Fujitsu Eternus DX80 review
Fujitsu brings the latest 8Gbps FC SAN technology within the grasp of small and medium-sized businesses (SMBs). In an exclusive review we put this Fujitsu Eternus DX80 high-speed disk array through its paces and find out if it delivers on its promises.
The Redundant Copy feature aims to pre-empt drive failures and just requires a dedicated or global hot-spare. Array diagnostics watch out for errors and if they see a drive on the edge a copy to the hot spare is initiated and on completion the failing drive is pulled from the array before it goes belly up.
Environmentally aware SMBs will approve of the Eco Mode schedule. Applied to selected non-SDV RAID groups, this will spin down member drives if no host I/O activity has been detected for so many minutes.
To test raw performance we hooked up a Broadberry CyberServe dual Xeon X5560 rack server to the first controller via a Brocade 815 8Gbps HBA and mapped a four-drive stripe to it. Running Iometer configured with 16 workers, a 64KB transfer request size and sixteen outstanding I/Os returned a stonking 692MB/sec raw sequential read throughput.
A second Brocade equipped server was connected to the other controller and given a dedicated quad-drive stripe. With Iometer running on both systems we saw a cumulative raw read throughput of no less than 1380MB/sec showing no contention for resources was occurring.
Clearly, there's work to be done on the DX80 as a number of key features have yet to be implemented and we found its web interface very frustrating to use.
However, SMBs should keep a close eye on this disk array as and they'll be hard pushed to acquire 8Gbps FC SAN technology anywhere else at this low price and its raw performance is quite remarkable.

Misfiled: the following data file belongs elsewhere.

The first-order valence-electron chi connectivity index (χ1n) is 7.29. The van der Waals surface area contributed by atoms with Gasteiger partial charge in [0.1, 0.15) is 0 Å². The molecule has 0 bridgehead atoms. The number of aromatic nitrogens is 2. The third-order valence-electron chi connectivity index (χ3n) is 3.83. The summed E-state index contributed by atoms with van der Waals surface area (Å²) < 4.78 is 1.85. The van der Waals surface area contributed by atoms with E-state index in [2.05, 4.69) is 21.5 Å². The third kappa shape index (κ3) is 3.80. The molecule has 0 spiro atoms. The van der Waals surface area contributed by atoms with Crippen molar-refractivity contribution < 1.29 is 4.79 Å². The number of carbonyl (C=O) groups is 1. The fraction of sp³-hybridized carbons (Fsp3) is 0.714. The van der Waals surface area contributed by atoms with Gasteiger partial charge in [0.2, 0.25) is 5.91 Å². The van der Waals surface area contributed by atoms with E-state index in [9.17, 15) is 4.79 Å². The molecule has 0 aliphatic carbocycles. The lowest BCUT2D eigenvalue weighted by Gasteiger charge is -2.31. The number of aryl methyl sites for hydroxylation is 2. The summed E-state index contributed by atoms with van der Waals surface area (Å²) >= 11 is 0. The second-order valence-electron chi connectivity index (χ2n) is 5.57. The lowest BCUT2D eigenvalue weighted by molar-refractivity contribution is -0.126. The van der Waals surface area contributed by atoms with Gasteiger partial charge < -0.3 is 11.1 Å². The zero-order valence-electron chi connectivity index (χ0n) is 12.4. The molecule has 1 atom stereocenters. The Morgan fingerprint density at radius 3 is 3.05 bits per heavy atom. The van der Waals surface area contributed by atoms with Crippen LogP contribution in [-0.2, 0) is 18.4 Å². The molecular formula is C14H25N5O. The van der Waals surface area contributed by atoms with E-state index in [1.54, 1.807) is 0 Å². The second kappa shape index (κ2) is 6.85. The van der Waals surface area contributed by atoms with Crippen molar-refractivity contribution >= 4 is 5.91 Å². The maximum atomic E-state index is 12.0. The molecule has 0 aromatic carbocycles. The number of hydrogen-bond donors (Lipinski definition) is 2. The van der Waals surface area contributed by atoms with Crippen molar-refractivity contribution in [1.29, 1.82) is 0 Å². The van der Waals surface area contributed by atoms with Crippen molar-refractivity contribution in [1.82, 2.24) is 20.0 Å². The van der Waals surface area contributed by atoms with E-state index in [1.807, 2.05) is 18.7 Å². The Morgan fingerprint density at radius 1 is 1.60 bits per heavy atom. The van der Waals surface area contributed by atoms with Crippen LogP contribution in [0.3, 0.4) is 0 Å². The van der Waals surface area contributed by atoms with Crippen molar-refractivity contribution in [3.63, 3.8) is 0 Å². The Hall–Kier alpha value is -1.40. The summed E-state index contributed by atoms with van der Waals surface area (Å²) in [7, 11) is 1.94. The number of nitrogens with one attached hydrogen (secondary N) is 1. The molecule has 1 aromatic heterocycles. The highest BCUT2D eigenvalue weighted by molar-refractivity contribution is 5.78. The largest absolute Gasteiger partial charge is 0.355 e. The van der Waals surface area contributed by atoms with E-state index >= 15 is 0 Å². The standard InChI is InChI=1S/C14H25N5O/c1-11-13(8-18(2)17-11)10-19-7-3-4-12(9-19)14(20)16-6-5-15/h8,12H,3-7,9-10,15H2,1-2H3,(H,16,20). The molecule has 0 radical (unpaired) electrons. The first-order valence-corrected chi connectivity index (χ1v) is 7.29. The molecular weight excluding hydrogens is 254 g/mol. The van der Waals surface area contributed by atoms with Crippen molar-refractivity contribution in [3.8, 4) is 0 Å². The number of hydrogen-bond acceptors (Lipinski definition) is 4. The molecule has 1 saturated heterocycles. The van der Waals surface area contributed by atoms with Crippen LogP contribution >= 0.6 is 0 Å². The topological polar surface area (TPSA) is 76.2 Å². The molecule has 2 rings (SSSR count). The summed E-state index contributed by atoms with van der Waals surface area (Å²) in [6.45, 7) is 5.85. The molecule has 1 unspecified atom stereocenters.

Be under no illusions, the Eternus DX80 is fast. Damned fast. This 8Gbps FC SAN array also looks good value when compared with much of the competition at this level and it offers an impressive expansion potential. However, drawbacks are the unintuitive web interface, the unhelpful documentation and the fact that a number of key features have yet to be implemented.
Chassis: 2U rack chassis Storage: 6 x 450GB Seagate Cheetah 15K.5 SAS, 6 x 1TB Seagate Barracuda 7.2K SAS RAID: 2 controllers with RAID0, 1, 10, 5, 6, 50 support CPU: 2GHz processor per controller Memory: 2GB DDR2 and capacitor per controller FC Ports: 2 x 8Gbps per controller Network: Gigabit management port per controller Other: 1 x SAS expansion port per controller Power: 2 x hot-plug supplies Management: Web browser, CLI Options: 1024 snapshots licence; £2,267; Expansion shelf (dual controller); £2,019 (all ex VAT)
In This Article
The ultimate law enforcement agency guide to going mobile
Best practices for implementing a mobile device programFree download
The business value of Red Hat OpenShift
Platform cost savings, ROI, and the challenges and opportunities of Red Hat OpenShiftFree download
Managing security and risk across the IT supply chain: A practical approach
Best practices for IT supply chain securityFree download
Digital remote monitoring and dispatch services’ impact on edge computing and data centres
Seven trends redefining remote monitoring and field service dispatch service requirementsFree download